23.05.2020

Hydroxychloroquine or chloroquine with or without a macrolide for treatment of COVID-19: a multinational registry analysis

Therapeutic Transversal
Mehra MR et al
Lancet

Main result

  •  
  •     Inclusion of 96,032 patients hospitalized for SARS-CoV-2 infection from 671 hospitals, a majority of whom were North Americans (67.9%) with an average age of 53.8 years, 53.7% male, an average BMI of 27.6 and numerous co-morbidities: 31% hypercholesterolemia, 27% hypertension and 14% diabetes. The average length of hospitalization was 9.1 days with an 11% hospital mortality rate. Other antiviral drugs were used in 41% of cases, with lopinavir-ritonavir first, followed by ribavirin.
  •     The treatment groups included 1868 patients with chloroquine alone, 3016 with hydroxychloroquine alone, 3783 with chloroquine + macrolide, and 6221 with hydroxychloroquine + macrolide. There were no significant differences in measured variables between the treatment groups.
  •     Non-survivors were on average older, more often obese black or Hispanic men with several co-morbidities including diabetes, coronary artery disease, high cholesterol, heart failure and arrhythmia mainly.
  •     Being female, being of Asian origin, being treated with converting enzyme inhibitors or statins seems on the contrary to be protected from the risk of hospital death.
  •     In terms of mortality, treatment with hydroxychloroquine or chloroquine appears to increase the risk of death during hospitalization compared to other antiviral treatment via an increase in heart rhythm disorders (p<0. 001) with an increased risk for all treatment groups compared to the control group (9.3%): hydroxychloroquine alone (18%, HR=1.34), hydroxychloroquine + macrolide (24%, HR=1.45), chloroquine alone (16%, HR=1.37) and chloroquine + macrolide (22%, HR=1.37).
  •     Subjects most at risk of developing arrhythmia are those treated with hydroxychloroquine + macrolide (HR=5.1), then chloroquine + macrolide (HR=4.0), chloroquine alone (HR=3.6) and hydroxychloroquine alone (HR=2.4). Cardiac damage prior to treatment exposure and COPD are also predisposing factors.

Takeaways

  •     This multinational, observational, retrospective study of registry data of patients with COVID-19 requiring hospitalization found that the use of hydroxychloroquine or chloroquine therapy (with or without macrolide) was not associated with any evidence of benefit, but rather was associated with an increased risk of ventricular arrhythmias and an increased risk of in-hospital death with COVID-19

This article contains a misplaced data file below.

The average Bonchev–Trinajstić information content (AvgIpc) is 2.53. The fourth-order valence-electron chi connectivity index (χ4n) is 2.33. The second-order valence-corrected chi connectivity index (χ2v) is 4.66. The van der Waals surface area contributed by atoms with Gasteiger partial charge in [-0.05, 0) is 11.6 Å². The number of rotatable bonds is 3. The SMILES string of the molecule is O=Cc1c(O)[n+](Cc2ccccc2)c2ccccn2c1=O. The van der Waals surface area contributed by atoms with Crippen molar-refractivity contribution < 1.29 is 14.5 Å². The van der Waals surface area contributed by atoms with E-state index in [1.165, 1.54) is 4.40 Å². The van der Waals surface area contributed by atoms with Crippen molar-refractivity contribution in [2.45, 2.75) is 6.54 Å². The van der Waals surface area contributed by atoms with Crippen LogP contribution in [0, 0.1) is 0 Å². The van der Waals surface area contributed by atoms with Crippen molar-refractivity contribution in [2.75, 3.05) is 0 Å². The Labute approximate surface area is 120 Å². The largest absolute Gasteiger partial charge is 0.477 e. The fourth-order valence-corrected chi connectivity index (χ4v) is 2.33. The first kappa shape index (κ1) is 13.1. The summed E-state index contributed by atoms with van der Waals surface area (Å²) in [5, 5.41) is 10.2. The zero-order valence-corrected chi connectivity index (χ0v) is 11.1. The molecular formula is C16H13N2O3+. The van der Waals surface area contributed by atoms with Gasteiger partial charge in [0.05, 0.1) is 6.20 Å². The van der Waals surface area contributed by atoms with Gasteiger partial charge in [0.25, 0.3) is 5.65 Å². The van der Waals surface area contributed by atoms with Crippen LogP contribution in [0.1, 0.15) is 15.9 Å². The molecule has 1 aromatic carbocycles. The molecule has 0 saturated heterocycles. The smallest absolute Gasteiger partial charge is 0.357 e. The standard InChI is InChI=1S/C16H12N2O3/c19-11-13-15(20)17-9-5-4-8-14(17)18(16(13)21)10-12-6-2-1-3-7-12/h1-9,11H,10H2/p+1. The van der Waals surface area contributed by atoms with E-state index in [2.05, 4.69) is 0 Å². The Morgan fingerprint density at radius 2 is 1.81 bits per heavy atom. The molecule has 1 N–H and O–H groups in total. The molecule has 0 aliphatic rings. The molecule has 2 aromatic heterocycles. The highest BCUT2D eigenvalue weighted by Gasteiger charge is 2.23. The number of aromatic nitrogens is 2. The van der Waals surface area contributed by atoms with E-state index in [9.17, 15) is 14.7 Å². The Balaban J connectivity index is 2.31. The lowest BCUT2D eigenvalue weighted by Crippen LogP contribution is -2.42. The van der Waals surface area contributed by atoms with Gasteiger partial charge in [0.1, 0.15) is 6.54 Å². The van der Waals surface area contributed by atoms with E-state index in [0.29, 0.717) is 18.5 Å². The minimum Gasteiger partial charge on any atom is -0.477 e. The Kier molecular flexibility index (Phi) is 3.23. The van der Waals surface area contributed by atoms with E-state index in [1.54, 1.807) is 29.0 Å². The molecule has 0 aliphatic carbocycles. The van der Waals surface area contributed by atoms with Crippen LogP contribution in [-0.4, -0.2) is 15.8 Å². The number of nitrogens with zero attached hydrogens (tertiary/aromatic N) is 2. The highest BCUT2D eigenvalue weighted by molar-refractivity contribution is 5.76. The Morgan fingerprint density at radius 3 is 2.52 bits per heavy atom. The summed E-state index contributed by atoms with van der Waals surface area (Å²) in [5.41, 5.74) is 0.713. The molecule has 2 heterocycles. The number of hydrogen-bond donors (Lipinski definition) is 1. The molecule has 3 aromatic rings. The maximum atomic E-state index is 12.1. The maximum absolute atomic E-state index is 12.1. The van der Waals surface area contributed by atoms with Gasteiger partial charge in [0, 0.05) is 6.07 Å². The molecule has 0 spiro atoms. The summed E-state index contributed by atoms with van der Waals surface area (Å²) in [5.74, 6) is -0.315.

•     The risk of death during hospitalization with the tested treatments increases from 9% to a minimum of 16% and even 24% if hydroxychloroquine is combined with azythromycin.
  •     These results suggest that these treatment regimens should not be used outside of clinical trials and urgent confirmation of randomized clinical trials is needed.

Strenght of evidence Moderate

- Representation of pragmatic use of treatment (real life)
- Despite the power of the study and the well-conducted statistical analysis with propensity score, it does not replace a double-blind randomized controlled trial.
- One may question the reliability of data extracted automatically by computer from manually completed medical records (even though "The Surgical Outcomes Collaborative" is a regularly used registry, "The Surgical Outcomes Collaborative" is a registry that has been used for many years).
- Control group not strictly comparable
- No QT interval measurement or recording of peak torsades e.g. to distinguish the most severe arrhythmias from others

Objectives

Assess the benefit and safety of the use of hydroxychloroquine, often used in combination with azythromycin, from multinational registries.

Method

  •     Multinational retrospective observational cohort study using registries: medical records of patients treated with hydroxychloroquine or chloroquine, whether or not in combination with azythromycin
  •     Registry containing data from 671 hospitals on all continents, with data extracted automatically from digital medical records.
  •     Selection of subjects on medical record data, with external validation based on the following criteria: hospitalization between December 20 and April 14, 2020, for PCR-confirmed COVID-19 infection and known hospital discharge or death status
  •     Patients had to be treated with hydroxychloroquine or chloroquine, with or without second-generation macrolides, within 48 hours after hospitalization, excluding patients treated with remdesivir or mechanical ventilation at the start of treatment.
  •     5 patient groups consisting of 4 treatment groups with hydroxychloroquine or chloroquine alone or in combination with a macrolide + a control group for other patients not receiving these treatments
  •     Primary endpoint = hospital mortality
  •     Secondary endpoints: occurrence of significant ventricular arrhythmia during hospitalization + need for mechanical ventilation + total hospitalization time + length of intensive care hospitalization
  •     Statistical analysis taking into account many confounding factors (gender, age, co-morbidities, severity, co-treatments). No imputation for missing data. Use of a Cox model to assess the risk of arrhythmia. Use of a propensity score with all the potentially confounding variables mentioned above for the main assessment criterion.

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